Should Europe open its doors to foreigners? A cross-country analysis of public views on replacement migration

Alin M. Ceobanu, University of Florida
Tanya Koropeckyj-Cox, University of Florida

Concerns about population decline in Europe have occupied the attention of demographers and policy makers over the past decade. However, public attitudes about replacement migration, as a solution to address the deficit of population, have been under-explored. Using cross-national data from the Eurobarometer survey (2006) and concurrent country-level data, this study examines individual- and contextual-level predicting factors of attitudes toward the perceived demographic impact of immigrants in the current 27 member countries of the European Union. Building on previous research, this paper further investigates the cross-country variation in public attitudes about replacement migration. Results from multilevel logit analyses indicate that urban, university-educated, and childless individuals are consistently more likely than others to endorse replacement migration in Europe. Countries with higher economic levels and proportionally fewer foreign-born residents also show more positive attitudes. Such results echo research on anti-immigrant sentiment, suggesting considerable resistance to policies encouraging large-scale immigration. We discuss these findings in light of demographers’ criticism of the concept of replacement migration and alternative long-term strategies.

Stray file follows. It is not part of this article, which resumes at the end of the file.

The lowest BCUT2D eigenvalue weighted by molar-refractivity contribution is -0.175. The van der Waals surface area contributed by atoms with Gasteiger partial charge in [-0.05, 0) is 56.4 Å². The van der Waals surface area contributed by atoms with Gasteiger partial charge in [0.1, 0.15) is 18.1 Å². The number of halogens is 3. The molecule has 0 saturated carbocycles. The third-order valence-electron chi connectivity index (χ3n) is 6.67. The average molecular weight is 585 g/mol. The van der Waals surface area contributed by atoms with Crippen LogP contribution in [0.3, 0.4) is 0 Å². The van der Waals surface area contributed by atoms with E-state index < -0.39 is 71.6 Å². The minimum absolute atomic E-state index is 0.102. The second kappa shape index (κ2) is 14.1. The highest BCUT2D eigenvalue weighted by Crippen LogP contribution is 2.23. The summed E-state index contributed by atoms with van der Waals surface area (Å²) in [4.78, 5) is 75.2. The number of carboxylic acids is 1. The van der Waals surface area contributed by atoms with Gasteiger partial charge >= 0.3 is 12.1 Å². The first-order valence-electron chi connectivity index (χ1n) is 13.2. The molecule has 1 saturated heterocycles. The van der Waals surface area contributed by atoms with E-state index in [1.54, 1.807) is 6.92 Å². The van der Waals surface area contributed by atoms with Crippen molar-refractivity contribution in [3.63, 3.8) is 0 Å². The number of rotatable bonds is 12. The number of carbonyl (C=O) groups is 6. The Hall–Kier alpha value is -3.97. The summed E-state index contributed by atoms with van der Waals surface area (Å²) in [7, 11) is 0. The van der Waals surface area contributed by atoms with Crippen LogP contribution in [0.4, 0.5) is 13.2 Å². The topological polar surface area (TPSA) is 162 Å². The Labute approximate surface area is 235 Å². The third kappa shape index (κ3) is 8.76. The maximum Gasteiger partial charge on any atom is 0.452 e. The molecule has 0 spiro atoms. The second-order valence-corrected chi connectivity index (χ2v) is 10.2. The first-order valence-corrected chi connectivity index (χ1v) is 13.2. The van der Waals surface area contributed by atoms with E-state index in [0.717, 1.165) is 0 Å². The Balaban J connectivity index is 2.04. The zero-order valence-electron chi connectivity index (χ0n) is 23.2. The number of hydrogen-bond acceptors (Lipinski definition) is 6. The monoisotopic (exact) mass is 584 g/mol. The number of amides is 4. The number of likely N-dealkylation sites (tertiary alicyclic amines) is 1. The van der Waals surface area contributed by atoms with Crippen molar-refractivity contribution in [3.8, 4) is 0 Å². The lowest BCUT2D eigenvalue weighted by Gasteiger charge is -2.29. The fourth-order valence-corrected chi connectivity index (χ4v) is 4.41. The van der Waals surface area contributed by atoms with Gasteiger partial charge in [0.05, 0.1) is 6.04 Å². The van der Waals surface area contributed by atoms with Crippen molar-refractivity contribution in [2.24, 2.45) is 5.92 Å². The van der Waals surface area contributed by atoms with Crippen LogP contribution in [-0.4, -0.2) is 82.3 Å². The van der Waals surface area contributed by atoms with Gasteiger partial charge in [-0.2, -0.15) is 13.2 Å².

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Presented in Session 6: Policy issues